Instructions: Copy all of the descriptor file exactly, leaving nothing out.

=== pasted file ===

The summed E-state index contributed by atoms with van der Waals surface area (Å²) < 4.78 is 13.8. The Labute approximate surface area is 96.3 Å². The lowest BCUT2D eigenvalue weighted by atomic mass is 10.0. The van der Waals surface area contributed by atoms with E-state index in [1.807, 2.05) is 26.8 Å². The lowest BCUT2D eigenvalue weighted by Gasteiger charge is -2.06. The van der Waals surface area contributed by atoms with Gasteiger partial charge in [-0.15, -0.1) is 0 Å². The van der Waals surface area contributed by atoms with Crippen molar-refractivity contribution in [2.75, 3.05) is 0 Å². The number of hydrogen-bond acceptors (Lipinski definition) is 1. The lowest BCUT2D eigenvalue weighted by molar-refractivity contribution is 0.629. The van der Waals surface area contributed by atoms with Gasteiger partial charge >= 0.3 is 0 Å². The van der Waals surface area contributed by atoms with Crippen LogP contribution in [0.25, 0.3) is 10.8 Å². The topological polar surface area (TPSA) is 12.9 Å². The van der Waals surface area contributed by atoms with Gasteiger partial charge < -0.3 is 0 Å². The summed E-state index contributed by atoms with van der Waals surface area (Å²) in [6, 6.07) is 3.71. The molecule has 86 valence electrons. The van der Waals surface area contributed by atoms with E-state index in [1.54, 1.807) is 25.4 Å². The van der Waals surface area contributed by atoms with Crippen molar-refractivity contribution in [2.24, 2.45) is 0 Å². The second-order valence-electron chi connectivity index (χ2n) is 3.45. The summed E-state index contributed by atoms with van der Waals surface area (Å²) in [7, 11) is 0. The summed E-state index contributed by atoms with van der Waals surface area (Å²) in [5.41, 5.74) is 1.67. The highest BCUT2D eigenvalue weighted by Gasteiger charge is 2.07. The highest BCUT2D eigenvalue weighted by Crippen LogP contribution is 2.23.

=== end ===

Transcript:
The summed E-state index contributed by atoms with van der Waals surface area (Å²) < 4.78 is 13.8. The Labute approximate surface area is 96.3 Å². The lowest BCUT2D eigenvalue weighted by atomic mass is 10.0. The van der Waals surface area contributed by atoms with E-state index in [1.807, 2.05) is 26.8 Å². The lowest BCUT2D eigenvalue weighted by Gasteiger charge is -2.06. The van der Waals surface area contributed by atoms with Gasteiger partial charge in [-0.15, -0.1) is 0 Å². The van der Waals surface area contributed by atoms with Crippen molar-refractivity contribution in [2.75, 3.05) is 0 Å². The number of hydrogen-bond acceptors (Lipinski definition) is 1. The lowest BCUT2D eigenvalue weighted by molar-refractivity contribution is 0.629. The van der Waals surface area contributed by atoms with Gasteiger partial charge >= 0.3 is 0 Å². The van der Waals surface area contributed by atoms with Crippen LogP contribution in [0.25, 0.3) is 10.8 Å². The topological polar surface area (TPSA) is 12.9 Å². The van der Waals surface area contributed by atoms with Gasteiger partial charge < -0.3 is 0 Å². The summed E-state index contributed by atoms with van der Waals surface area (Å²) in [6, 6.07) is 3.71. The molecule has 86 valence electrons. The van der Waals surface area contributed by atoms with E-state index in [1.54, 1.807) is 25.4 Å². The van der Waals surface area contributed by atoms with Crippen molar-refractivity contribution in [2.24, 2.45) is 0 Å². The second-order valence-electron chi connectivity index (χ2n) is 3.45. The summed E-state index contributed by atoms with van der Waals surface area (Å²) in [7, 11) is 0. The summed E-state index contributed by atoms with van der Waals surface area (Å²) in [5.41, 5.74) is 1.67. The highest BCUT2D eigenvalue weighted by Gasteiger charge is 2.07. The highest BCUT2D eigenvalue weighted by Crippen LogP contribution is 2.23.